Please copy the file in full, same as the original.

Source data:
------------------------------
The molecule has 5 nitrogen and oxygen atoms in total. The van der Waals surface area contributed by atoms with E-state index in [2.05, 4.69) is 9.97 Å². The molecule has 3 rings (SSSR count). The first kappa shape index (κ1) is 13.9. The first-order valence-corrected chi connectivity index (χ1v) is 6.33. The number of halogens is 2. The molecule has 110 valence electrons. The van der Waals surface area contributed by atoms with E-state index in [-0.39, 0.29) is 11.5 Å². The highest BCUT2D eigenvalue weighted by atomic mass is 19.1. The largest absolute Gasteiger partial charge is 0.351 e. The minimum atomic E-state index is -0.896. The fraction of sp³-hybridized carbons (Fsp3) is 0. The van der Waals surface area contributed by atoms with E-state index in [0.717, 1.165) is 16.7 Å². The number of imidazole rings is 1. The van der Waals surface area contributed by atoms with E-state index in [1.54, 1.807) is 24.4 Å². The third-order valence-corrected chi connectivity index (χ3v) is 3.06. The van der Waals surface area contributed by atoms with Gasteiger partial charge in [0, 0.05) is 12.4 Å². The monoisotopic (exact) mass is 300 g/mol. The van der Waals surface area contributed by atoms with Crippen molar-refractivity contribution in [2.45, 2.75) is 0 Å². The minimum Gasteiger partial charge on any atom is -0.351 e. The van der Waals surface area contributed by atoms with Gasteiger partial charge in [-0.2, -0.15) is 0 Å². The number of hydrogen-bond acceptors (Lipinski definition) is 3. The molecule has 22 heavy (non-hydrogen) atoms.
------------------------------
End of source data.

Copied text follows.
The molecule has 5 nitrogen and oxygen atoms in total. The van der Waals surface area contributed by atoms with E-state index in [2.05, 4.69) is 9.97 Å². The molecule has 3 rings (SSSR count). The first kappa shape index (κ1) is 13.9. The first-order valence-corrected chi connectivity index (χ1v) is 6.33. The number of halogens is 2. The molecule has 110 valence electrons. The van der Waals surface area contributed by atoms with E-state index in [-0.39, 0.29) is 11.5 Å². The highest BCUT2D eigenvalue weighted by atomic mass is 19.1. The largest absolute Gasteiger partial charge is 0.351 e. The minimum atomic E-state index is -0.896. The fraction of sp³-hybridized carbons (Fsp3) is 0. The van der Waals surface area contributed by atoms with E-state index in [0.717, 1.165) is 16.7 Å². The number of imidazole rings is 1. The van der Waals surface area contributed by atoms with E-state index in [1.54, 1.807) is 24.4 Å². The third-order valence-corrected chi connectivity index (χ3v) is 3.06. The van der Waals surface area contributed by atoms with Gasteiger partial charge in [0, 0.05) is 12.4 Å². The monoisotopic (exact) mass is 300 g/mol. The van der Waals surface area contributed by atoms with Crippen molar-refractivity contribution in [2.45, 2.75) is 0 Å². The minimum Gasteiger partial charge on any atom is -0.351 e. The van der Waals surface area contributed by atoms with Gasteiger partial charge in [-0.2, -0.15) is 0 Å². The number of hydrogen-bond acceptors (Lipinski definition) is 3. The molecule has 22 heavy (non-hydrogen) atoms.